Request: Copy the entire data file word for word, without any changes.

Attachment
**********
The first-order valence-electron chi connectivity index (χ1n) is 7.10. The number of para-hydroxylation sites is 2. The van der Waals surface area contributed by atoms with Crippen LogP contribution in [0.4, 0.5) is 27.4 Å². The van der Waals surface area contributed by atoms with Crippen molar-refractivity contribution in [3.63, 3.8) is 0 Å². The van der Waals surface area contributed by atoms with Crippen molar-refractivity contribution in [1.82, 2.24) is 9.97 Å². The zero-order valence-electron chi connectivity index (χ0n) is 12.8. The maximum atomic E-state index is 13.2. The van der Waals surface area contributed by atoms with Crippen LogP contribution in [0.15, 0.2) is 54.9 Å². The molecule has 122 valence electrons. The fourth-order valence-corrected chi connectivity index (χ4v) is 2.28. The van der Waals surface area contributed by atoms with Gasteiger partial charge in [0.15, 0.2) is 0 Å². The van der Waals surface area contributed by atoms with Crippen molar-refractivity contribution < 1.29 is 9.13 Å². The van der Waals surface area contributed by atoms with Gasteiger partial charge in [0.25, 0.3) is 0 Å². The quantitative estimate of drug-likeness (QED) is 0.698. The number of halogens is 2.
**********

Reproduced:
The first-order valence-electron chi connectivity index (χ1n) is 7.10. The number of para-hydroxylation sites is 2. The van der Waals surface area contributed by atoms with Crippen LogP contribution in [0.4, 0.5) is 27.4 Å². The van der Waals surface area contributed by atoms with Crippen molar-refractivity contribution in [3.63, 3.8) is 0 Å². The van der Waals surface area contributed by atoms with Crippen molar-refractivity contribution in [1.82, 2.24) is 9.97 Å². The zero-order valence-electron chi connectivity index (χ0n) is 12.8. The maximum atomic E-state index is 13.2. The van der Waals surface area contributed by atoms with Crippen LogP contribution in [0.15, 0.2) is 54.9 Å². The molecule has 122 valence electrons. The fourth-order valence-corrected chi connectivity index (χ4v) is 2.28. The van der Waals surface area contributed by atoms with Gasteiger partial charge in [0.15, 0.2) is 0 Å². The van der Waals surface area contributed by atoms with Crippen molar-refractivity contribution < 1.29 is 9.13 Å². The van der Waals surface area contributed by atoms with Gasteiger partial charge in [0.25, 0.3) is 0 Å². The quantitative estimate of drug-likeness (QED) is 0.698. The number of halogens is 2.